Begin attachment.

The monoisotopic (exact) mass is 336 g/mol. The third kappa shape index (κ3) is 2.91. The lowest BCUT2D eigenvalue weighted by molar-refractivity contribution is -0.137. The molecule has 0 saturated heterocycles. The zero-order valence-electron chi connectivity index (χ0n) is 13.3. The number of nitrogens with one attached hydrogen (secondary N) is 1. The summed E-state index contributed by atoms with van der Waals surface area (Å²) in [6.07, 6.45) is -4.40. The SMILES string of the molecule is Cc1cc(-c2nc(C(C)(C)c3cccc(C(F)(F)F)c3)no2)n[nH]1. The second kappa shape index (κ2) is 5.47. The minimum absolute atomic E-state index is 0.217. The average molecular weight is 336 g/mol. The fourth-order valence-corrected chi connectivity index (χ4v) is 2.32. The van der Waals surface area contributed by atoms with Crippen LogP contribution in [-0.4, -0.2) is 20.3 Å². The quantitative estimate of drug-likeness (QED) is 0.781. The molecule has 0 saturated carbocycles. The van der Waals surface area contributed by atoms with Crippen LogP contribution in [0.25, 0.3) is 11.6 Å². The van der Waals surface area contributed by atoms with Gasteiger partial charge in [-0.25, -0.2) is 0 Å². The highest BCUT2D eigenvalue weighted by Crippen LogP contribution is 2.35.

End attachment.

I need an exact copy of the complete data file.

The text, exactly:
The monoisotopic (exact) mass is 336 g/mol. The third kappa shape index (κ3) is 2.91. The lowest BCUT2D eigenvalue weighted by molar-refractivity contribution is -0.137. The molecule has 0 saturated heterocycles. The zero-order valence-electron chi connectivity index (χ0n) is 13.3. The number of nitrogens with one attached hydrogen (secondary N) is 1. The summed E-state index contributed by atoms with van der Waals surface area (Å²) in [6.07, 6.45) is -4.40. The SMILES string of the molecule is Cc1cc(-c2nc(C(C)(C)c3cccc(C(F)(F)F)c3)no2)n[nH]1. The second kappa shape index (κ2) is 5.47. The minimum absolute atomic E-state index is 0.217. The average molecular weight is 336 g/mol. The fourth-order valence-corrected chi connectivity index (χ4v) is 2.32. The van der Waals surface area contributed by atoms with Crippen LogP contribution in [-0.4, -0.2) is 20.3 Å². The quantitative estimate of drug-likeness (QED) is 0.781. The molecule has 0 saturated carbocycles. The van der Waals surface area contributed by atoms with Crippen LogP contribution in [0.25, 0.3) is 11.6 Å². The van der Waals surface area contributed by atoms with Gasteiger partial charge in [-0.25, -0.2) is 0 Å². The highest BCUT2D eigenvalue weighted by Crippen LogP contribution is 2.35.